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The oral arguments in King v. Burwell will determine the viability of a central mechanism of the ACA-tax credit subsidies for economically-eligible citizens.
GersonOral arguments often poorly predict the outcome of Supreme Court cases. However, the argument in King v. Burwell, which will determine the viability of a central mechanism of the Affordable Care Act (ACA)-tax credit subsidies for economically-eligible citizens-provides useful information. Given the tone of Justices’ questioning, it is likely that seven votes are set and the remaining two are looking for compromise. It is probable that at least one, maybe both, of the uncertain votes-those of the Chief Justice and Justice Kennedy-will create a majority to uphold the IRS subsidies in states that did not create exchanges.
The tax credits work in tandem with the individual mandate upheld in National Federation of Independent Business (NFIB) v. Sibelius, to allow lower-income persons to purchase health insurance and to avoid adverse selection that would drive up insurance costs. But NFIB also struck down, as unduly coercive on the states, a provision that would have required Medicaid expansion.
The tax code as amended by ACA provides for tax credit subsidies to individuals for health insurance coverage that is purchased through an “Exchange established by the State.” The question here is whether the IRS may extend subsidies for coverage purchased through exchanges established by the federal government, in view of the fact that a substantial majority of the states have not established exchanges.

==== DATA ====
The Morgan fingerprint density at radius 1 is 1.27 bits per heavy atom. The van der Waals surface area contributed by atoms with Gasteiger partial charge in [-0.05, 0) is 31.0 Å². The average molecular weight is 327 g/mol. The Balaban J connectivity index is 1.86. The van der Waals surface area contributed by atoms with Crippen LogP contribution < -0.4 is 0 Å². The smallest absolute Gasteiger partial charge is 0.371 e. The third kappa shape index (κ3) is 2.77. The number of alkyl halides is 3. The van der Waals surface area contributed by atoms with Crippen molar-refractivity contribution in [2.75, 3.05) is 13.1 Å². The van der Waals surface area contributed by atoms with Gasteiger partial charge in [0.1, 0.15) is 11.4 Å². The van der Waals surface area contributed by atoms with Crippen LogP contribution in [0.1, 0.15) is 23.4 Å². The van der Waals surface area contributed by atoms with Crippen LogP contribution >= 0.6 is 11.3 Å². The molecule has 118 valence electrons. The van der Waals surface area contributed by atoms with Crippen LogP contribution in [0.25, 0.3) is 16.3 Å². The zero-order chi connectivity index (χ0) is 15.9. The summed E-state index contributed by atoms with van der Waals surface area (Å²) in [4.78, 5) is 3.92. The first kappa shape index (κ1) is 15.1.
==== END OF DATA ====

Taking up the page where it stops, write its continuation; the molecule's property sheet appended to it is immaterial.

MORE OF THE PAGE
The case pits judicial “contextualists,” who argue that the Court should not focus on a single provision at odds with the overall legislative scheme, against conservative “textualists,” who believe in literal application statutory language.
Starting with the first question of Justice Breyer, it was clear that the Court’s four judicial liberals-Justices Breyer, Ginsburg, Kagan and Sotomayor-will hold that “Exchange” is a term of art that means all exchanges, including those established by the federal government on behalf of the states. In their contextualist view, Congress had to have intended this because it inarguably wanted health insurance availability to be universal, and to allow the ACA to work as intended the subsidies had to be generally available as the tax code (amended by the ACA) makes clear.
Led by Justice Scalia, and likely joined by Justices Thomas and Alito, the strict textualists argue that the Court need go no further than the literal terms of the provision: “States” means “States.” If this would hamstring the ACA program, it is up to the Congress, not the Court, to repair the statute.
The textualist/contextualist battle line having been drawn, Justice Kennedy, reminiscent of what the Chief Justice did to craft a majority in NFIB, suggested a “conservative” way out. Harkening to NFIB’s holding that the states couldn’t be compelled to expand Medicaid, Kennedy suggested that if the plaintiffs won in King, in order to protect their citizens, the states would be forced to do the very thing they had been unable to do, i.e., establish exchanges. Kennedy invoked the doctrine of “constitutional avoidance” which would support the administration. Thus, it is not unlikely that Justice Kennedy will see a public need to save the ACA’s insurance subsidies, avoid the public disruption reversal would cause, and create a majority to affirm. Given what he did in NFIB, the Chief Justice may follow.
ABOUT THE AUTHOR
Stuart M. Gerson is a member of Epstein Becker Green’s Litigation and Health Care & Life Sciences practices.